If you’re selling an old Mac, a spare hard drive, or you’re just quite paranoid about your deleted data, you’re either familiar with—or should be familiar with—the Erase Free Space button on the Erase tab in Disk Utility (found in your Applications -> Utilities folder).
When you click this button, you’re presented with three options for securely erasing the free space on your hard drive: write over the free space with zeros (fast and relatively safe), write over the free space three times (more secure, very slow), or write over the free space seven times (extremely slow).
I use this feature whenever I sell an old machine. First I format the drive and install a fresh copy of macOS, then I use Disk Utility to erase the free space (typically the one-time write-with-zeros option). This gives me a good sense of security, as it would take a team of dedicated professionals, and possibly special hardware, to have some chance of recovering any of my deleted data—though I really only care about a few financial files, and those are kept on an encrypted disk image, so they’re probably safe anyway.
Use Terminal to securely erase a drive
What if you want to do this from Terminal instead? In Terminal, a program named
diskutil provides most of the features of macOS’s Disk Utility.
(Please note that, as with many Terminal commands, there’s a chance of Really Bad Things happening if you make a mistake with the following instructions. Proceed with caution, and make sure your backups are current before you try any of the following.)
To find out about
diskutil in detail, type
man diskutil at the Terminal prompt. Within the
man pages, you’ll find the explanation for how to securely erase a disk’s free space using
secureErase [freespace] level device Erase, using a "secure" (but see the NOTE below) method, either a whole-disk (including all of its partitions if partitioned), or, only the free space (not in use for files) on a currently-mounted volume. Secure erasing makes it harder to recover data using "file recovery" software. Erasing a whole-disk will leave it useless until it is partitioned again. Erasing freespace on a volume will leave your files intact, indeed, from an end-user perspective, it will appear unchanged, with the exception that it will have attempted to make it impossible to recover deleted files. If you need to erase all contents of a partition but not its hosting whole-disk, use the zeroDisk or randomDisk verbs. Ownership of the affected disk is required. Level should be one of the following: o 0 - Single-pass zero fill erase. o 1 - Single-pass random fill erase. o 2 - Seven-pass erase, consisting of zero fills and all-ones fills plus a final random fill. o 3 - Gutmann algorithm 35-pass erase. o 4 - Three-pass erase, consisting of two random fills plus a final zero fill. NOTE: This kind of secure erase is no longer considered safe. Modern devices have wear-leveling, block-sparing, and possibly-persistent cache hardware, which cannot be completely erased by these commands. The modern solution for quickly and securely erasing your data is encryption. Strongly-encrypted data can be instantly "erased" by destroying (or losing) the key (password), because this renders your data irretrievable in practical terms. Consider using APFS encryption (FileVault).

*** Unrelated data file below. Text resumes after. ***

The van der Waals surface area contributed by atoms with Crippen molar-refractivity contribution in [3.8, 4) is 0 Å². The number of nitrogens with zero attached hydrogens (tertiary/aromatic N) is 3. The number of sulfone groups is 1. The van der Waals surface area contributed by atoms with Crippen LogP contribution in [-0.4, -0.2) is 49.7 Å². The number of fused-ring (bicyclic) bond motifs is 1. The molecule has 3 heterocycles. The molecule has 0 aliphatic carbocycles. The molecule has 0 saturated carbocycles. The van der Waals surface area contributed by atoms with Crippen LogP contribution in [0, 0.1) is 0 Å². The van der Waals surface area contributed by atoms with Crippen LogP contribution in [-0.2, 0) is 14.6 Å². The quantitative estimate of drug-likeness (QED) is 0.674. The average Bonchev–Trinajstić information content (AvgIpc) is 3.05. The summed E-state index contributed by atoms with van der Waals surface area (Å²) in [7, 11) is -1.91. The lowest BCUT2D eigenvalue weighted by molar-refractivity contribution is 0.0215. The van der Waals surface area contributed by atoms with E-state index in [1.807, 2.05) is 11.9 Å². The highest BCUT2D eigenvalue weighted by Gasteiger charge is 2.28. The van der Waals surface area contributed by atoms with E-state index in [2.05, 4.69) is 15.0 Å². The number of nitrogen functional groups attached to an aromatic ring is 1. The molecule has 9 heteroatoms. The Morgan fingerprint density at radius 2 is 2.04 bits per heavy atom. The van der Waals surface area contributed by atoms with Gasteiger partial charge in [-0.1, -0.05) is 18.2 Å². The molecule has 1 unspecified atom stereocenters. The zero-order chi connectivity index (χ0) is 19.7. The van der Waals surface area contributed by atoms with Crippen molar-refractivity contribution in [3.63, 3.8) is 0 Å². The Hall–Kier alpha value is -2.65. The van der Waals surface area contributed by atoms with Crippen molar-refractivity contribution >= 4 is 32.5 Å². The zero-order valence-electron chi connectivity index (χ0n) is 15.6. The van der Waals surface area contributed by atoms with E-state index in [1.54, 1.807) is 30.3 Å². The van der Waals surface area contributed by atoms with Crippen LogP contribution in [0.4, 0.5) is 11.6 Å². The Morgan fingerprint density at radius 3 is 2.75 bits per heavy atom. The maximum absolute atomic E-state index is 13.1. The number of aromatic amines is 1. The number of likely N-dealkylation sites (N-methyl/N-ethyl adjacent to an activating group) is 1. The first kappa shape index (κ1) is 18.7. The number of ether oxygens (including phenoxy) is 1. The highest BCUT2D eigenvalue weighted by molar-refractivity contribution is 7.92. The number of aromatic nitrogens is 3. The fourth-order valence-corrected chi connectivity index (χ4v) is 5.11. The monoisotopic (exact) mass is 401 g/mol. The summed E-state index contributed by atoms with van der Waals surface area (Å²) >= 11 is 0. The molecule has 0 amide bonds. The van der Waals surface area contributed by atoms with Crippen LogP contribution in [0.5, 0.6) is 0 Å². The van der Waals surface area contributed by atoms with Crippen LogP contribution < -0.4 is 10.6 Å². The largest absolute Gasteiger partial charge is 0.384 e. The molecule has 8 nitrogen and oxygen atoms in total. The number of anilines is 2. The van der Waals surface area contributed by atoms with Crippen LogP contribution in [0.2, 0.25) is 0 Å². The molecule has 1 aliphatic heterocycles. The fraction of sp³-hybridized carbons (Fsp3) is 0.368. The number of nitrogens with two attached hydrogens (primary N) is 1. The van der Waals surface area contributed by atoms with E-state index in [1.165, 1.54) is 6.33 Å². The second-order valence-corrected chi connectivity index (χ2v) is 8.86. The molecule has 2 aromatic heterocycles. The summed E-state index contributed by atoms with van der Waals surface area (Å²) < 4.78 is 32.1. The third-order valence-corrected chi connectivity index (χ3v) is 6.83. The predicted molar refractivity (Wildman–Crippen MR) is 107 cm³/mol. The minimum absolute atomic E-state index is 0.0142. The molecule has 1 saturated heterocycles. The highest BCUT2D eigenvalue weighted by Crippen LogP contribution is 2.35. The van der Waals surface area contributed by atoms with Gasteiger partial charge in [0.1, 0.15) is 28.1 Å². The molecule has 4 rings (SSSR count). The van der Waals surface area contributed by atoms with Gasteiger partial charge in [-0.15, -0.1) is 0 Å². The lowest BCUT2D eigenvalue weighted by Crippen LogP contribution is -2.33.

But how do you figure out what to list for
device, which is the disk (or partition) that has the free space you’re trying to securely erase?
diskutil can provide that information, too. Just use
diskutil list to see a list of all drives and partitions. On the far right, you’ll see an
IDENTIFIER column; that column contains the identifier that
diskutil needs. Here’s an example of the
list output on my machine:
There’s just one last bit of information you need to know to erase the free space on a drive from the command line. In Unix, all devices appear as part of the file system tree, and in macOS, they’re all listed in the
/dev directory. So if I want to use
diskutil to erase the free space on my
Apple_HFS Untitled volume on my external drive, using the single-pass method, the final command would look like this:
diskutil secureErase freespace 1 /dev/disk2s1
Warning! It’s critically important that you include the
freespace portion of that command. If you don’t,
diskutil will happily start securely erasing the entire disk, instead of just the free space! Yes, that’s a Really Bad Thing, especially because it will be securely erased, meaning there’s no chance you’ll be able to recover the data.